Illinois National Guard


 
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    World War I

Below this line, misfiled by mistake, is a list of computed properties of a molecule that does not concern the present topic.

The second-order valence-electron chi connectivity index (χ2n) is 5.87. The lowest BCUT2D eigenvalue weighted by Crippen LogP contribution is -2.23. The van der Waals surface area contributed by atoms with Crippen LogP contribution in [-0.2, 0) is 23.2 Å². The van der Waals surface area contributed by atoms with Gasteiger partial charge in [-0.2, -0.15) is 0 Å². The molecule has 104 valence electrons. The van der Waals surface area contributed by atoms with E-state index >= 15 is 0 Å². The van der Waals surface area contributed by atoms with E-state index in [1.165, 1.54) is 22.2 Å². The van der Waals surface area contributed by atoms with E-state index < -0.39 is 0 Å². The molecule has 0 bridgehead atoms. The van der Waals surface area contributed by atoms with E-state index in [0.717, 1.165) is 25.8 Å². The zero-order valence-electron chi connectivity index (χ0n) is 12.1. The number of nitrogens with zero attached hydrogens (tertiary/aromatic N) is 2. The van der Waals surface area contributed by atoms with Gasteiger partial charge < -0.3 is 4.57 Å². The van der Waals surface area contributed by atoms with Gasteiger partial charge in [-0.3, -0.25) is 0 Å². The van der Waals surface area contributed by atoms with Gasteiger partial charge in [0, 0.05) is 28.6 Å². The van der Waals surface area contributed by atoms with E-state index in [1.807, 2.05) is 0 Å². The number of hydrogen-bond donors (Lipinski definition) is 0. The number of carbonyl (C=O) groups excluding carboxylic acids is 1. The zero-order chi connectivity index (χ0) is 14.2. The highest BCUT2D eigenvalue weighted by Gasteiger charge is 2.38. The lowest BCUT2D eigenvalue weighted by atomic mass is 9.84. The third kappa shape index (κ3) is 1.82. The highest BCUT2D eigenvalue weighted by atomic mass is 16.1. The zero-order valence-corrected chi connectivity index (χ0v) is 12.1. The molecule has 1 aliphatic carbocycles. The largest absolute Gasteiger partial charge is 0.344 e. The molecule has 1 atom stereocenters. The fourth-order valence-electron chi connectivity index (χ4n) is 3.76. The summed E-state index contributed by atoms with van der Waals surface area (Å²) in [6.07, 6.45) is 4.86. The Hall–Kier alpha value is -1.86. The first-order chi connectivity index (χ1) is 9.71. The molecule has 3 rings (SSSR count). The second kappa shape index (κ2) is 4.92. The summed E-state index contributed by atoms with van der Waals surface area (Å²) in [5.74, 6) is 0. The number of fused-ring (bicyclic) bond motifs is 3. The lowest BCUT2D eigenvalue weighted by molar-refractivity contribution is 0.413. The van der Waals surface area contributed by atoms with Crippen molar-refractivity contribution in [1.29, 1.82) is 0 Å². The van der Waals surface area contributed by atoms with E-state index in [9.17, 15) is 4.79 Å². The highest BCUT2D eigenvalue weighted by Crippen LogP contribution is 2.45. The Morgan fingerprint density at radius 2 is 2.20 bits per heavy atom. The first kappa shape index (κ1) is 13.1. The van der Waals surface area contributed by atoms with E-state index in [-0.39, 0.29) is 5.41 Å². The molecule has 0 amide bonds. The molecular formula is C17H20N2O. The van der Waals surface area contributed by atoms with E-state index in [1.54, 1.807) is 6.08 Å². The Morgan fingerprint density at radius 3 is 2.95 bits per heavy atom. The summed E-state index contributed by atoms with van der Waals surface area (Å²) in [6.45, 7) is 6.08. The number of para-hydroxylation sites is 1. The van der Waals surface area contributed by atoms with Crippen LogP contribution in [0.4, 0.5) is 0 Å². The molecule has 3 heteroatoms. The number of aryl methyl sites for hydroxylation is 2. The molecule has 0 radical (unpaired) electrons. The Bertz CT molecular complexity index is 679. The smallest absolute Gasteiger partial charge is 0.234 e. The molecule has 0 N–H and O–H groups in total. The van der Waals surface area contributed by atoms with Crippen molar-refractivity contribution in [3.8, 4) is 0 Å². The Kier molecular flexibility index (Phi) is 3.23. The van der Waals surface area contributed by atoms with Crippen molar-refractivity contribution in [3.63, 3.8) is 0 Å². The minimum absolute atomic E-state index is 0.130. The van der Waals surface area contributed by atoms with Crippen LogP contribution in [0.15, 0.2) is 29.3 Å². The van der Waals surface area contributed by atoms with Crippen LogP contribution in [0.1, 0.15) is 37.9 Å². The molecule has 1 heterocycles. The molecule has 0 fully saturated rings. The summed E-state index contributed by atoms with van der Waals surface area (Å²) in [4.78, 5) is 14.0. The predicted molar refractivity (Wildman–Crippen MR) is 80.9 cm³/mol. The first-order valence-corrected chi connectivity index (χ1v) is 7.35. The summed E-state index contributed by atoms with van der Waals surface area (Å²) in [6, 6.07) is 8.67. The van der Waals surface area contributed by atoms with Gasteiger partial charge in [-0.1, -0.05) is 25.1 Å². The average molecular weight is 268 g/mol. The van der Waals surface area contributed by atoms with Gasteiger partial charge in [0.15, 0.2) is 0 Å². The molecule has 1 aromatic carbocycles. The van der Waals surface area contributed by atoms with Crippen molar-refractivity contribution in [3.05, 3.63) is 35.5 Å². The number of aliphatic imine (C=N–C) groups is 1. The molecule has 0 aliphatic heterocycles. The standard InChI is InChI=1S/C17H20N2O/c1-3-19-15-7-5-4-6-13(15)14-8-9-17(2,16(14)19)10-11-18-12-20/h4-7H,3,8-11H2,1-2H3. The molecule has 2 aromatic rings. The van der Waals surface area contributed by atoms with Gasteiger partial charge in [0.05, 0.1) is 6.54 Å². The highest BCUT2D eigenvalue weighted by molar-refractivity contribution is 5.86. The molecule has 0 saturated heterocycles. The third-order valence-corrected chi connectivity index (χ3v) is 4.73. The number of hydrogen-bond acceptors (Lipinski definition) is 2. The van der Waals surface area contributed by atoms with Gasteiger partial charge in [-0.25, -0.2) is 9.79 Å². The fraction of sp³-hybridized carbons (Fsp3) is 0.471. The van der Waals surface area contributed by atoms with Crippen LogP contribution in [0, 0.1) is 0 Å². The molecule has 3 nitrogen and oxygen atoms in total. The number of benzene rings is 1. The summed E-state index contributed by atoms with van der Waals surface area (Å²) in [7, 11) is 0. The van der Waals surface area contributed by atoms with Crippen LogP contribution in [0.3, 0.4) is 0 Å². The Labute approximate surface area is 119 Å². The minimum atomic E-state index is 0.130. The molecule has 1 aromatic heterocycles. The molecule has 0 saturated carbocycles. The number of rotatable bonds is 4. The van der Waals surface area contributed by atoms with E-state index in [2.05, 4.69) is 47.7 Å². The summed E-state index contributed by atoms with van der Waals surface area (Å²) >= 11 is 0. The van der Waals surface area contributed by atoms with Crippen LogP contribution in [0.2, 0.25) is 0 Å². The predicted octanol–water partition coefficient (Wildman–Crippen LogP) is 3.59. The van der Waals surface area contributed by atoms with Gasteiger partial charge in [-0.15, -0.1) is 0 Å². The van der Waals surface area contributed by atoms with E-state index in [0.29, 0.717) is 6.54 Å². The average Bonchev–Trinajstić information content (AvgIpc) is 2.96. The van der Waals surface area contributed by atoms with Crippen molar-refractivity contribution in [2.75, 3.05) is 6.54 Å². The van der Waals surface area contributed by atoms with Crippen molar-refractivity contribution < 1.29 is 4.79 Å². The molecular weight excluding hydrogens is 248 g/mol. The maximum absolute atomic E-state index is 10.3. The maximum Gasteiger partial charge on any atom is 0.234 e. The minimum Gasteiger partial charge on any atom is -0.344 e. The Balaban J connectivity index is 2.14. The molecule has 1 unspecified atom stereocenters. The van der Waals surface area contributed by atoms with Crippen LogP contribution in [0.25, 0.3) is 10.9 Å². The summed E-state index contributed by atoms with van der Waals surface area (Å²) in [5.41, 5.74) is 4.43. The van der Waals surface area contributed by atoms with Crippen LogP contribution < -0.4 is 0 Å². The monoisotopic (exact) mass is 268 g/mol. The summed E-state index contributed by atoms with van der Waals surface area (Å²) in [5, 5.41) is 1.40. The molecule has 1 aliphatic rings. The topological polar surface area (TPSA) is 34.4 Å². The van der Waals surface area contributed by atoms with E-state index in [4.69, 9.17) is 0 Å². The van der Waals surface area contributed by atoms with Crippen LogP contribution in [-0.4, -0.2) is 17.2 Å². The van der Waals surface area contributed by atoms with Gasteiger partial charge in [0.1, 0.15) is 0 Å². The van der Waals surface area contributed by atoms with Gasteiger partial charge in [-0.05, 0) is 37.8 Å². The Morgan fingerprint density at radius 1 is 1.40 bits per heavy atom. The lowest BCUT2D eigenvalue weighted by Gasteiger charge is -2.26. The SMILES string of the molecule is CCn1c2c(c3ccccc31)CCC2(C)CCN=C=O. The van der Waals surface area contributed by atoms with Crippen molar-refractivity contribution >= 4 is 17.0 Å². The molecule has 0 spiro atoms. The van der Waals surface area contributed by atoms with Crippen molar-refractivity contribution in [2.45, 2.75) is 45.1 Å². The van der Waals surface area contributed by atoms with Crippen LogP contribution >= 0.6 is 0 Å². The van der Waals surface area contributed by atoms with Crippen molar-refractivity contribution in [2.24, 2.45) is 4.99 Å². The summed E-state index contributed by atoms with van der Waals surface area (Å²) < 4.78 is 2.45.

World War I was the war that film captured. It brought the horrors of the war to the big screens across America. Scientific advancements not only affected the media coverage, but also advancement in weaponry. Millions of soldiers were dying on the battlefields of Europe. To prepare the United States for entry into these hellish conditions, Major Peirce was brought out of retirement. He was tasked with forming the Graves Registration Service. This war would bring a new set of challenges to the newly formed units. In 1917, four companies were established to identify and bury casualties in temporary cemeteries. The first unit of its kind, the GRS began operating on the front lines in 1918. By the end of the war, there would be 18 companies operating on the front. Their initial system of burial was to place a bottle with the name, rank, unit, and cause of death with the body. These men often risked their lives to recover the dead from the battlefield. They often braved minefields and booby traps and would use any means to identify the bodies of the soldiers in their care. During the war, dog tags became required items for soldiers. This would help identification, but only to an extent. In 1918, the GRS would find itself supervising 2,400 cemeteries within Europe. It would take two years to exhume and ship the remains home. The GRS was dissolved after the war in 1934 and the memorial affairs were left to the 54 men of the Quartermasters Memorial Branch. After the war, in 1921, Congress called for the selection of an unknown soldier to be interred. Four bodies were selected and moved to Chalone, France. All records concerning them were burned. SGT Younger from the 2/50 INF was tasked with selecting the unknown by laying a spray of roses on one of the caskets. The remains of the selected soldier was transferred to a silver and ebony casket. The soldier would lie in state as 90,000 mourners would pas through the capital to pay their respects. On November 11, 1921, the body was interred in the Tomb of the Unknown Soldier at Arlington National Cemetery. The unknown would receive the highest honors of nine countries.